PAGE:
There’s been another crypto hack in the triple-digit millions, and it’s another decentralized finance service. This time it’s the Horizon blockchain bridge, and the attackers exploited a vulnerability to get away with at least $100 million.
The Horizon blockchain bridge connects the Harmony platform with Ethereum. The bridge was closed for an extended period in the wake of the attack as the company investigated the incident; a theoretical signature vulnerability that was made public earlier this year may have been the door the crypto hackers used to get in.
DeFi continues to face serious security questions as another crypto hack steals millions
In April, a Twitter user pointed out a potential signature vulnerability that could be used to compromise the Horizon blockchain bridge. As with many other DeFi platforms, the system uses a “proof of stake” setup that in this case only requires two of four authorized accounts to sign off on a transaction to approve it. Compromising just two of these accounts, no matter how it might be done, would allow an attacker to drain the standing pool of liquidity that blockchain bridges must maintain to function.
DeFi is dangerous for exactly the same reason it is attractive: a total lack of regulation and government oversight. While they allow participants to break away from fiat currency systems, they also provide much less in the way of safety and guarantees of the security of funds. The only thing motivating DeFi platforms to invest in and keep on top of security is the fear of consequences for their own finances. In this case, that meant not just the loss of $100 million but also a 12% immediate drop in the value of Harmony’s ONE token (followed by a smaller but steady ongoing decline).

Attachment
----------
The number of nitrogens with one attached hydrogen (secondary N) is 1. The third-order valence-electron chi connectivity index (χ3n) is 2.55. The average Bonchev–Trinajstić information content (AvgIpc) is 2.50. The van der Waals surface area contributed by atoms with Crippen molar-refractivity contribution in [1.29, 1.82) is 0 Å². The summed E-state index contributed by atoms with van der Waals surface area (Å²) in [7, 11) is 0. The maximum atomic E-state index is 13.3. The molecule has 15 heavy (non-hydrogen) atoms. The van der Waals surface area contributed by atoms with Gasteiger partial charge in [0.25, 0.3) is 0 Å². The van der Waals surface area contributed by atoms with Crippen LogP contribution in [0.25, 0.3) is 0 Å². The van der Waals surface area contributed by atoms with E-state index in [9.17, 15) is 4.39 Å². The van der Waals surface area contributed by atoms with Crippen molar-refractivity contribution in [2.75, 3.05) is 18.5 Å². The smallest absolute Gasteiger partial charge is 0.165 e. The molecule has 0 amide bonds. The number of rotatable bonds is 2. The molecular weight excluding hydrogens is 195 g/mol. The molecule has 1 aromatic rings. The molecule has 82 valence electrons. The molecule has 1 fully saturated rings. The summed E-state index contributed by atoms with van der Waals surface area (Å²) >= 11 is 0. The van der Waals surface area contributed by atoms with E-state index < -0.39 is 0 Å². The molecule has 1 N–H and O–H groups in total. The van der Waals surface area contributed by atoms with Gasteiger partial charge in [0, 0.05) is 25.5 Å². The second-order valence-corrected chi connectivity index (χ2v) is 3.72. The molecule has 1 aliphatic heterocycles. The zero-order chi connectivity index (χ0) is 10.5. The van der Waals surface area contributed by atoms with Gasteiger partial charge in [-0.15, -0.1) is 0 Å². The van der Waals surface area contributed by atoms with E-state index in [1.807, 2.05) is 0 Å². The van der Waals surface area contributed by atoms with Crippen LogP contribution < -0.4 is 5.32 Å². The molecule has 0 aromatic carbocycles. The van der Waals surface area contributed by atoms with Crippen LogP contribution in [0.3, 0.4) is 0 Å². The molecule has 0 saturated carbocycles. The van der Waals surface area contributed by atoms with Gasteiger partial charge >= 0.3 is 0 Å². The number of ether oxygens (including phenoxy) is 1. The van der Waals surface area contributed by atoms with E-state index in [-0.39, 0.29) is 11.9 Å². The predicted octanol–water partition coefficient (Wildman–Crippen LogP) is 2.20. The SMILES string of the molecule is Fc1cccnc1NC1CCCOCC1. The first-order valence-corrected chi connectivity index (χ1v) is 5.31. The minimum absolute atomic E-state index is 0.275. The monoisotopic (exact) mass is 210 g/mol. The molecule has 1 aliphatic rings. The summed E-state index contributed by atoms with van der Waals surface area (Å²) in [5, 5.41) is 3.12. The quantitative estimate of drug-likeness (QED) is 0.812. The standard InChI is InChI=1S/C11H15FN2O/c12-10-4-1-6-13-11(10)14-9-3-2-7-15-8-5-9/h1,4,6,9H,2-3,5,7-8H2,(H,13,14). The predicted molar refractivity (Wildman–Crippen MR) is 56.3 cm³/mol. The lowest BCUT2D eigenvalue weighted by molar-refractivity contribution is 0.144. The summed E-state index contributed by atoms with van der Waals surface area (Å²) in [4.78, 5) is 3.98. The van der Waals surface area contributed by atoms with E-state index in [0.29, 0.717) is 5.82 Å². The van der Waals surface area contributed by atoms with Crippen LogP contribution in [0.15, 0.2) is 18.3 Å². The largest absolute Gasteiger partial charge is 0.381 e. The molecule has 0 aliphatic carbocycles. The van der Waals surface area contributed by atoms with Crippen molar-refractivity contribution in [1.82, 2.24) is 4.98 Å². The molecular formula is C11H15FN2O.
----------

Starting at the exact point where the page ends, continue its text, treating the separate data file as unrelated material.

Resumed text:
Blockchain bridges, and DeFi in general, struggle with the lack of the kind of “security first” perspective that is necessary in the modern threat landscape (particularly for platforms sitting on hundreds of millions, if not billions, of dollars). The Horizon crypto hack joins the likes of the breaches of Axie Infinity and Wormhole as a high-profile demonstration of the risks that traders are being forced to accept as a condition of use.
Ethereum blockchain bridges facing particular attention from hackers
Crypto hackers have a particular interest in hitting bridges that link to Ethereum, as it allows them to quickly get away with the funds and take them to a mixing service (such as Tornado Cash, which appears to be exactly what happened here) for a clean getaway. Even though a similar attack might have been used against them, Harmony’s blockchain bridges to other coin types were not compromised. The hackers seemed to know exactly what they wanted.
Harmony has said that it is working with the FBI and has offered a $1 million bounty if the thieves return the funds, but the attackers could be seen spending the last days of June mixing and absconding with the funds and are unlikely to be caught at this point. Harmony had been updating the situation on Twitter and in a Medium post, but nothing new has been posted since.
When efforts such as these fail, there is nothing left but for the blockchain bridge to raise money to replace the stolen funds and restore whatever public confidence it can. The timing is particularly important for Harmony as it opened June by announcing the development of a new NFT game similar to the ill-fated Axie Infinity.